Violence inflicted by mankind upon mankind is nothing new. There
have been many tragedies throughout our long history, including several
in this century alone: the artificial famine in Ukraine, the prisons of
Stalin, the terror of Idi Amin, and the Khmer Rouge in Cambodia, to
name a few. But is anything more terrifying than the brutalities
inflicted by Nazi Germany against those that it classified as its
enemies? It cannot be denied that the Nazis believed that they had many
"enemies": for example, people from over twenty different countries
were imprisoned in Auschwitz
alone. But does a shared suffering, if not a shared fate, mean equality
among the victims?
Some might say that it is obscene to argue about who suffered more
at the hands of the Nazis. But like it or not, there are groups
arguing, and it has even appeared in these very pages. Many Polish
groups have begun fighting for the recognition of the suffering of the
Poles at the hands of Nazi Germany, implying, and in some cases even
stating, that Poles and Jews were co-victims of the Holocaust. Does the
fact that several million Poles were killed during World War II mean
that they suffered as much as, less than, or more than the Jews? And
what of the Roma (Gypsies)? Ian Hancock has written that "the Nazis
would have gassed six million Gypsies too, if there had been six
million Gypsies." And how about the homosexuals and the "mental
defectives" that also suffered under Hitler?
Is there a difference between Holocaust and genocide?
What makes the Jewish Holocaust unique is that an entire
bureaucratic apparatus was created to define who they were, where they
should live or be forced to live, and eventually, to see that they
would live no more. This was not murder as a byproduct of war, not
casualties as a result of skirmishes or partisan activities, but the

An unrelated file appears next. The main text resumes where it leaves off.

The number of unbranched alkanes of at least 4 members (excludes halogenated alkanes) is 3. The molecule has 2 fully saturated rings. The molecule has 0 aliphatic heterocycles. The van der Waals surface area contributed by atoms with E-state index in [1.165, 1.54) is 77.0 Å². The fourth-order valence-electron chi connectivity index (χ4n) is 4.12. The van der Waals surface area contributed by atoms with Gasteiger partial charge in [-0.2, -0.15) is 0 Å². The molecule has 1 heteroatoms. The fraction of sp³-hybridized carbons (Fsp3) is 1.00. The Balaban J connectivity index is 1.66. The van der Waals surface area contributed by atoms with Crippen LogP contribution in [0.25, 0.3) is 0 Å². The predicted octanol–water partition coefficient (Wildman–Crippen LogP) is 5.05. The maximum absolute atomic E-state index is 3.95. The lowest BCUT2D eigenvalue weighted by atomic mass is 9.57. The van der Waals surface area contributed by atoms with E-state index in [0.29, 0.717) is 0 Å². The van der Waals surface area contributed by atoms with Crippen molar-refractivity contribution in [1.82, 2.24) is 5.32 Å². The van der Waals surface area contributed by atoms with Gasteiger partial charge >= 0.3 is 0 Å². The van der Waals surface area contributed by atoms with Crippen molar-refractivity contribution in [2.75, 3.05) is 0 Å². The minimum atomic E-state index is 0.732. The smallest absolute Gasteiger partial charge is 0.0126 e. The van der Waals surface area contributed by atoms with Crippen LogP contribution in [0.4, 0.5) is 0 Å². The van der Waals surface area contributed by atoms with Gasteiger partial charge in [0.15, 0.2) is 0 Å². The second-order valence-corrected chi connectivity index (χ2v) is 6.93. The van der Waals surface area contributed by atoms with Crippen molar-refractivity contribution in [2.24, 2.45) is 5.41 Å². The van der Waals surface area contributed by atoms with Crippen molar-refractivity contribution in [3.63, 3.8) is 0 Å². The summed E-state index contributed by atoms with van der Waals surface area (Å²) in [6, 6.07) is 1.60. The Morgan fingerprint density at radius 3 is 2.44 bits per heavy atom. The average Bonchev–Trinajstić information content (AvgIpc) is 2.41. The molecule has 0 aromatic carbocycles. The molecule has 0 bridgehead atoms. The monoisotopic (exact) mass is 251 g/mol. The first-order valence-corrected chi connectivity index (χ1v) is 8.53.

end-result of an ideology that had for years been calling Jews vermin
and also calling for their destruction. This was a sophisticated
machine, an industry developed to exterminate first and foremost the
Jews of Europe. For example, although Auschwitz
was not built to kill Jews, Jews became its primary victims: 1.35 of
the 1.6 million killed there, according to Yehuda Bauer.
It is true that had the war lasted longer, the Poles probably would
have shared the fate of the Jews. But it did not. We do not know what
might have been, but only what was.
Of course, no one can deny the terrible treatment of the Poles by
Nazi Germany, and by the Soviet Union -- and the purpose of this
article is not to diminish the suffering of the Poles. Poland had been
wiped from the map and was in effect one large prison camp, where the
penalty for helping Jews was death. Those Poles who helped Jews deserve
our praise. Sitting here comfortably fifty years later, we cannot
condemn those Poles who did not help Jews because we have no idea what
they themselves were going through, trying to ensure their own survival
and their families' survival.
To say that the Poles were not co-victims with the Jews in the
Holocaust is not to say that the Poles were not victims of attempted
genocide. But are genocide and Holocaust the same thing? The Jewish
tragedy was unique in that even though all victims were not Jews, all
Jews were victims (if they were caught). The same thing cannot be said
of anyone except the Roma. In fact, a "Gypsy" was someone who had at
least two great-grandparents who were Gypsies, an even stricter
classification than that applied to Jews.
Many Jews tried to escape the terrible fate that awaited them by
disguising themselves as non-Jews. Did any non-Jews try to survive in
Nazi-occupied Poland by disguising themselves as Jews? Wearing a
crucifix did not ensure a 100% chance of survival, but the odds were
certainly better than if one was wearing a yellow Star-of-David. Yes,
Poles and Jews suffered at the hands of the Nazis, but they suffered,
in the words of Yisrael Gutman, two "separate frightfulnesses."
Last modified: Apr. 15, 2014
Thanks to William Skeith for the email-hider.
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